Norman Baker: The enemy is not the car
The under-secretary of state for transport, Norman Baker, who has responsibility for regional and local transport and traffic management, is also the first transport minister to have within his portfolio a brief to promote alternatives to travel.
But while the Government is keen to reduce travel, he said his department understands that much travel, especially business travel, is essential.
“The enemy is not the car,” he said. “It is the carbon.”
He is keen to ensure fleets use the most environmentally-friendly vehicles they can.
“By some considerable distance you – fleets – represent the UK's largest market for green vehicles,” he said.
“It’s not just the size of your collective chequebook that gives you such influence, your reputation for adopting new greener practices to reduce fuel consumption and for being willing to try cutting-edge technologies to help jump-start a wide range of green fleet management schemes also means fleets are making an active, practical and deliverable contribution today.”
Gary Hull: Firms encourage home working
Gary Hull, PricewaterhouseCoopers director of employment services, said many companies are looking at reducing mileage as a way to cut fuel bills.
Referring to the PWC Company Car UK 2010 report, he said 42% of surveyed companies are now encouraging home working and an equal percentage are encouraging car sharing, which is most successful when car parking spaces are reserved for car shares closest to their office.
Such practices are in line with the minister’s aspirations for businesses to do all they can to cut the need for travel.
Hull also reminded fleet managers that better planning of business meetings can have a significant impact on cutting mileage, as can encouraging employees to stay away from the office.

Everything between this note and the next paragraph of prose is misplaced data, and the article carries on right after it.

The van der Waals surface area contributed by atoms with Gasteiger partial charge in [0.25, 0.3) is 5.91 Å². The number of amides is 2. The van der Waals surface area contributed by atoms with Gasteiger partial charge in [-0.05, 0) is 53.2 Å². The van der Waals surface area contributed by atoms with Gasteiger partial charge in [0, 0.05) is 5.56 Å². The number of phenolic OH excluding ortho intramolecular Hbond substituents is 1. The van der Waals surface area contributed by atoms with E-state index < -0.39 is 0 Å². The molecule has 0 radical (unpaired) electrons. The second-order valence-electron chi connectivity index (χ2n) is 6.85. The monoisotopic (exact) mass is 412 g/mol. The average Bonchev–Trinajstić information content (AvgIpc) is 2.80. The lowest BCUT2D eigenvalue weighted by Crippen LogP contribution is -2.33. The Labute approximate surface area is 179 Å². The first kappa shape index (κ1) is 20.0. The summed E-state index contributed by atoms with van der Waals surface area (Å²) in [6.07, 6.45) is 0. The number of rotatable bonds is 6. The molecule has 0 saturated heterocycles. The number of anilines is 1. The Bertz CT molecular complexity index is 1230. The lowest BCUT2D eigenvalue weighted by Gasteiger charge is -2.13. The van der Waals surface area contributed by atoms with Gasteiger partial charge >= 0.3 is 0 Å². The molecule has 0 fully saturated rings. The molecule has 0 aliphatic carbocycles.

There are tax ‘perks’ available, such as subsistence payments, that make it attractive for an employee to have a series of meetings away from the office in one day rather than going to one meeting only to travel to the same area the following day.
Meryl Gilbert: Significant fuel price differences
Fleets are increasingly managing their fuel spend and are adopting fuel cards in greater numbers, according to Meryl Gilbert, head of business development at Arval.
“It is very hard to predict fuel prices,” she said, referring not only to the volatility of wholesale fuel prices but also the significant differences in the prices one outlet charges compared to another.
For example, there was a 7.5p per litre difference between the price of fuel at one BP station compared to that being charged at a nearby Asda station.
Such differences mean it is vital fleets control where their employees refuel.
“Therefore, more fleets are realising that they need to manage these costs more effectively,” she said.
“They need visibility and they need control over where drivers buy their fuel.”
But fuel cards provide more information than just where a car was refilled and how much it cost.
They can provide information on mileage and economy, as well as data about a fleet’s carbon footprint.
Rob Paddock: Correct bad driving habits
Embracing the green agenda has helped the Commercial Group grow its business by between 30% and 40%.
Managing director Arthur Hindmarch said he was staggered at the dramatic growth which followed the introduction of its carbon reduction strategy.
But he stressed that the lessons to achieving that success were understanding what you were doing then set some tough targets which were measurable.
As part of the process, the company’s fleet has moved from petrol to low-emission diesels and the use of public transport and car sharing has been encouraged.
Commercial Group distribution and logistics manager Rob Paddock said: “We’ve also run a number of driver training events with our high-mileage sales team which encourages fuel efficient driving and corrects any bad driving habits.”
Better scheduling of vehicles and route optimisation has also helped reduce mileage by 140,000 miles.